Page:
It’s been well over a year since a Rainbow title breached the latest generation of consoles. After the shocker that was Lockdown the series needed a huge dose of revitalisation and Vegas gave it that. It may have not championed Rainbow Six 3 but it was a solid enough effort to keep hardcore Clancy devotees happy. So how does Vegas 2 compare?
If you’ve played Vegas you’ve played Vegas 2. The game plays, controls, sounds, and even looks identical to its predecessor right down to the nonsensical cries of the terrorists. The lack of a good makeover is the most disappointing aspect clawing at the slightly decayed carcass of Vegas 2 and considering the fleeting single player campaign strongly reinforces the notion that the game is an overpriced expansion pack.
In a similar fashion the plot is more Clancy twist-riddled nonsense. Terrorists are running amok causing muted chaos (where are all the cars/ people?) leaving huge bombs in casinos, and capturing as many hostages as possible before team Rainbow storm rooms and win hearts. It’s a little darker than before but you’ve heard this tale of woe and heroism before.
The narrative shapes the gameplay and, as such, the player is constantly moving through linear corridors and clearing undersized pockets of terrorists with the occasional hostage to rescue or bomb to defuse. Thankfully many of the set pieces from the previous game have been discarded and the I rarely found myself defending Jung as he hacked a computer with an excruciating disregard for the ineffective nature of your armour. It’s simply more of the same Rainbow action.
Despite this the single player campaign still manages to maintain a certain degree of entertainment and there’s just enough variation in the level design to separate it from Vegas. Though the player no longer controls Logan, Bishop is a carbon copy; once more adopting leadership in dispatching Jung and Michael to their temporary graves over and over throughout the course of the game. If you like your shooters akin to Doom you’re definitely equipped for the wrong fight as frustration cruises through the veins of Rainbow’s Vegas like bullets the air and, in keeping with its predecessors, the latest installment prides itself in being obnoxiously difficult at times.
Be prepared for a shot of cruel punishment should you refuse to scrutinise a door with thermal vision or your trusty snake cam before fracturing wood from hinge. More likely than not an enemy has been waiting for you to peer tentatively around his door so he can adorn the walls with a splash of blood. Don’t expect any second chances either, in the corridors that fabricate the majority of the game he who misses generally dies. It rarely feels as though your death is a direct result of your own stupidity, more so the horrific AI has decided to embark on a crusade of idiocy or you’ve slipped round a corner into the unlucky end of a shotgun wielding lunatic.
Besides the single player campaign, which brushes slyly at the door of double figures, the popular terrorist hunt surfaces again offering players the opportunity to maneuver through levels with a predetermined amount of ‘tangos’ to eliminate. The option to use your team-mates as meat-shields has been included. Setting up tent, cracking open a bag of marshmallows and leaving your team to mop up is pretty effective. You just have to watch the counter tick down as each enemy falls into the same ridiculous trap as the last. Special mention should also be made to the map Presidio, tirelessly navigating its way from the nightmare of four Rainbows’ passed. I’m not sure why the developers couldn’t include more than a handful or original maps but I’m of the opinion hard work was not high on the agenda at Ubisoft HQ.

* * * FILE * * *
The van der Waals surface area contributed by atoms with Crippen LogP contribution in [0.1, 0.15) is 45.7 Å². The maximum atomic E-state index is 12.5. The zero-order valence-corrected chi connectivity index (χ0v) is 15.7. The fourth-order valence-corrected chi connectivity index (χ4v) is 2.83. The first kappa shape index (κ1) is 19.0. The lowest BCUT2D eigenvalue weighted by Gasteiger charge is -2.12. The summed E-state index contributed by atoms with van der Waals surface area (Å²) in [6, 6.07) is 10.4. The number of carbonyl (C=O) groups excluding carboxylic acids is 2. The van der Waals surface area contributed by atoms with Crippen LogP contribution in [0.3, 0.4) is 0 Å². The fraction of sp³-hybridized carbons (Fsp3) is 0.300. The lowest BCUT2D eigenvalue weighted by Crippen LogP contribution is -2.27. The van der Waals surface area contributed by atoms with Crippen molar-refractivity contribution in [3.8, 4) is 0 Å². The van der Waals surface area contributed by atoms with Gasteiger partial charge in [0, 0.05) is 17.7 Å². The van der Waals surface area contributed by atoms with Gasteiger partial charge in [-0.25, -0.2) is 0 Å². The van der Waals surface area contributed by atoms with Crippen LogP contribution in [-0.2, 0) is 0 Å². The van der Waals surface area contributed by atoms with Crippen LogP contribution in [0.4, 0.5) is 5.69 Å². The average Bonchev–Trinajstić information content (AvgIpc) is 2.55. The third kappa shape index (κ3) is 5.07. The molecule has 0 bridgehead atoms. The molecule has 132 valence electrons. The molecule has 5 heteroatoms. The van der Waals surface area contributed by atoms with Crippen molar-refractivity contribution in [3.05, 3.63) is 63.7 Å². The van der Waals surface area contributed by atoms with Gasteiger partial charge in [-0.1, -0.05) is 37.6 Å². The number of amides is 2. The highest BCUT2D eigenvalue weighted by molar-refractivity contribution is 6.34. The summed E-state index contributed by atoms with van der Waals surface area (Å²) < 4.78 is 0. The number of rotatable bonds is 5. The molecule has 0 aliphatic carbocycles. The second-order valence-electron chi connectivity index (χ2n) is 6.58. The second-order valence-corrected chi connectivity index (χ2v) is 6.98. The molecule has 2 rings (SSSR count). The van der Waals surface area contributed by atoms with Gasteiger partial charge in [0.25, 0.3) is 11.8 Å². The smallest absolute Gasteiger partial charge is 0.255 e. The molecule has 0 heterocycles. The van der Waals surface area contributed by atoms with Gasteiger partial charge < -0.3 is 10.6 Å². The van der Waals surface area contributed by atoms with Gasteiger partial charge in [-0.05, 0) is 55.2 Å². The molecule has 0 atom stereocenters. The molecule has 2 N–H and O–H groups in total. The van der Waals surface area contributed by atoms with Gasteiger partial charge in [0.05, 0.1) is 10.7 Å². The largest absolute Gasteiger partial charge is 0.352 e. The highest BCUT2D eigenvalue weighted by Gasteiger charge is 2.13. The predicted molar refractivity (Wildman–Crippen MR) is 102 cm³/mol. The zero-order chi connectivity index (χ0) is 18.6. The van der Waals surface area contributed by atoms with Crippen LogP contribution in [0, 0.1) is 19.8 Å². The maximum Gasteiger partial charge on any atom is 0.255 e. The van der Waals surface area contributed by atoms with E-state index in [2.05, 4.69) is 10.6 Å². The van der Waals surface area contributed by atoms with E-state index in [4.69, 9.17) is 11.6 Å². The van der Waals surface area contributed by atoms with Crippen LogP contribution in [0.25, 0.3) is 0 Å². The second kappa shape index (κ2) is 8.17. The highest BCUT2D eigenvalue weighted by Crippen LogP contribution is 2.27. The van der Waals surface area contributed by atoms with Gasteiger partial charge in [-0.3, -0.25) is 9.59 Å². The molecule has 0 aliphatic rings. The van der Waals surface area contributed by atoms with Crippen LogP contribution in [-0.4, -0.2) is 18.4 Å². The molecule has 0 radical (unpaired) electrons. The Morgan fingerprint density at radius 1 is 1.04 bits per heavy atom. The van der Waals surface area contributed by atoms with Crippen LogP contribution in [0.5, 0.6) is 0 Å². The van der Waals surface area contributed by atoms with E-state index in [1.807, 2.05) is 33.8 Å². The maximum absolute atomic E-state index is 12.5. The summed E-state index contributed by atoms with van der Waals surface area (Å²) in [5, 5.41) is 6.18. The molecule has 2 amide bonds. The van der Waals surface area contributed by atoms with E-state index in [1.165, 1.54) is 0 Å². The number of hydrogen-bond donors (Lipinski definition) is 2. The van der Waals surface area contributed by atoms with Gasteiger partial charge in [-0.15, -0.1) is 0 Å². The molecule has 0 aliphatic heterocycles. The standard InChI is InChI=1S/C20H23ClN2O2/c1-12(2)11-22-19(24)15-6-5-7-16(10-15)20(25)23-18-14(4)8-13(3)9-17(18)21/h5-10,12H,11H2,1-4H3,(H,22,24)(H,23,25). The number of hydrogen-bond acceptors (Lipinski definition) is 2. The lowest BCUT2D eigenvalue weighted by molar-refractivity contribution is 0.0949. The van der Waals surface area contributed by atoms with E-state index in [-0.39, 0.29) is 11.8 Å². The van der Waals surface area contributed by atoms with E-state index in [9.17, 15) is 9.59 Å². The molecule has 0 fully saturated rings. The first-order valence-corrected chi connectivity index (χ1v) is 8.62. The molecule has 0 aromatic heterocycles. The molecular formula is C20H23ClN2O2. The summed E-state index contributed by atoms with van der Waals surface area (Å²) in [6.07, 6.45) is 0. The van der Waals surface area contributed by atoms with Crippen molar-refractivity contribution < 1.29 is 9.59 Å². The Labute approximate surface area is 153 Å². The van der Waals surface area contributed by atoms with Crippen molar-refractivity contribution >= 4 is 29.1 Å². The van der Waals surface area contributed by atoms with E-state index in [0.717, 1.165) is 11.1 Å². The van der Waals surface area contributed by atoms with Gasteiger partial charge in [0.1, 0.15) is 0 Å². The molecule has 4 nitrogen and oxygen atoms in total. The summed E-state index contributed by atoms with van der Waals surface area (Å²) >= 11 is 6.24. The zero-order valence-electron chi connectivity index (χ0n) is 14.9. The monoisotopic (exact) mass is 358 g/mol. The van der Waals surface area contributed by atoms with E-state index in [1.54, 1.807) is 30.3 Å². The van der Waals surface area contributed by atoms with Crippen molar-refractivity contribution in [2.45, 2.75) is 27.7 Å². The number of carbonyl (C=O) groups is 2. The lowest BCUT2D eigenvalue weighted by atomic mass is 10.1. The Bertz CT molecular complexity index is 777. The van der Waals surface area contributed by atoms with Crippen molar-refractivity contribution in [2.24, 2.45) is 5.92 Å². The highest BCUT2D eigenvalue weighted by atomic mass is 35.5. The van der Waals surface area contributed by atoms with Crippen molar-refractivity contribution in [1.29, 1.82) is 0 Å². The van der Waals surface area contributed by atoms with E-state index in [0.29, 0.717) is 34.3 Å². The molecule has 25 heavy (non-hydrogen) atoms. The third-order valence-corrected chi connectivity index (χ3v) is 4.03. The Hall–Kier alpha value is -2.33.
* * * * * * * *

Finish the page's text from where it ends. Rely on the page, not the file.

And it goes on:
Probably the most enticing characteristic of Vegas 2’s limited arsenal is the ranking system bestriding the lone wolf campaign, terrorist hunt, and multiplayer component. The points awarded count not only to an overriding level, but also towards rewards (guns and equipment.) The system is solid but in essence wasted on the gamer that isn’t willing to spend hours astray in the dull multiplayer experience or replaying the same levels over and over. These players will find their weapons and equipment almost entirely locked and unusable in the single player campaign. What is, in principle, an idea with potential is let down by slack execution. However there is a healthy array of weapons to choose from despite that and this is one of the games strong points.
Ultimately Rainbow Six Vegas 2 enslaves itself in a prison of mediocrity, a forgettable romp through Sin City occasionally flirting with brighter prospects. Those who aren’t stacking up for the multiplayer experience will find themselves disenchanted with just how analogous the game is to its predecessor. It’s tough not to view this as a fully priced expansion pack to one of 2006’s most popular games and even with assorted additions to the enjoyable terrorist hunt feature, the game never truly gets out of second gear. That said if you have been waiting in a puddle of your own drool since the tame finale of the original Vegas you’ll no doubt find something to like.